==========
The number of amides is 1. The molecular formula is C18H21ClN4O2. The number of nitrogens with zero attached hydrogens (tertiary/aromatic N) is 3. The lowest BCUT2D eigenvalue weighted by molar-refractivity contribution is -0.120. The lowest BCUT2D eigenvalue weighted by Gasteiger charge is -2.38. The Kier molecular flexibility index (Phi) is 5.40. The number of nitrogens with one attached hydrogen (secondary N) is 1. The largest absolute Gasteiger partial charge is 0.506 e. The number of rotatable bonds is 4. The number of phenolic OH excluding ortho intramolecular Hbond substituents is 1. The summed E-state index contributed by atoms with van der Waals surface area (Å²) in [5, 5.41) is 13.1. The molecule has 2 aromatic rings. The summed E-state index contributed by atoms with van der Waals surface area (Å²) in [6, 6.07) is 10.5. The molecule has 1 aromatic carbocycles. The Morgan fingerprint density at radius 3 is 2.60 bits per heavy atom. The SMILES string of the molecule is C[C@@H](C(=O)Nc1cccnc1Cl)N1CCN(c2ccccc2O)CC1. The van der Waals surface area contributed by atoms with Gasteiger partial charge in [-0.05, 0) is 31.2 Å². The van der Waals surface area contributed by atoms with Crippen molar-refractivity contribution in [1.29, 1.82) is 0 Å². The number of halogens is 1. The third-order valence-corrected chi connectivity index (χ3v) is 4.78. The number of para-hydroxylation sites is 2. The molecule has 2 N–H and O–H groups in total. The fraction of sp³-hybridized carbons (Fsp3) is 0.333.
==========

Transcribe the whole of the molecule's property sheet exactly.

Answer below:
The number of amides is 1. The molecular formula is C18H21ClN4O2. The number of nitrogens with zero attached hydrogens (tertiary/aromatic N) is 3. The lowest BCUT2D eigenvalue weighted by molar-refractivity contribution is -0.120. The lowest BCUT2D eigenvalue weighted by Gasteiger charge is -2.38. The Kier molecular flexibility index (Phi) is 5.40. The number of nitrogens with one attached hydrogen (secondary N) is 1. The largest absolute Gasteiger partial charge is 0.506 e. The number of rotatable bonds is 4. The number of phenolic OH excluding ortho intramolecular Hbond substituents is 1. The summed E-state index contributed by atoms with van der Waals surface area (Å²) in [5, 5.41) is 13.1. The molecule has 2 aromatic rings. The summed E-state index contributed by atoms with van der Waals surface area (Å²) in [6, 6.07) is 10.5. The molecule has 1 aromatic carbocycles. The Morgan fingerprint density at radius 3 is 2.60 bits per heavy atom. The SMILES string of the molecule is C[C@@H](C(=O)Nc1cccnc1Cl)N1CCN(c2ccccc2O)CC1. The van der Waals surface area contributed by atoms with Gasteiger partial charge in [-0.05, 0) is 31.2 Å². The van der Waals surface area contributed by atoms with Crippen molar-refractivity contribution in [1.29, 1.82) is 0 Å². The number of halogens is 1. The third-order valence-corrected chi connectivity index (χ3v) is 4.78. The number of para-hydroxylation sites is 2. The molecule has 2 N–H and O–H groups in total. The fraction of sp³-hybridized carbons (Fsp3) is 0.333.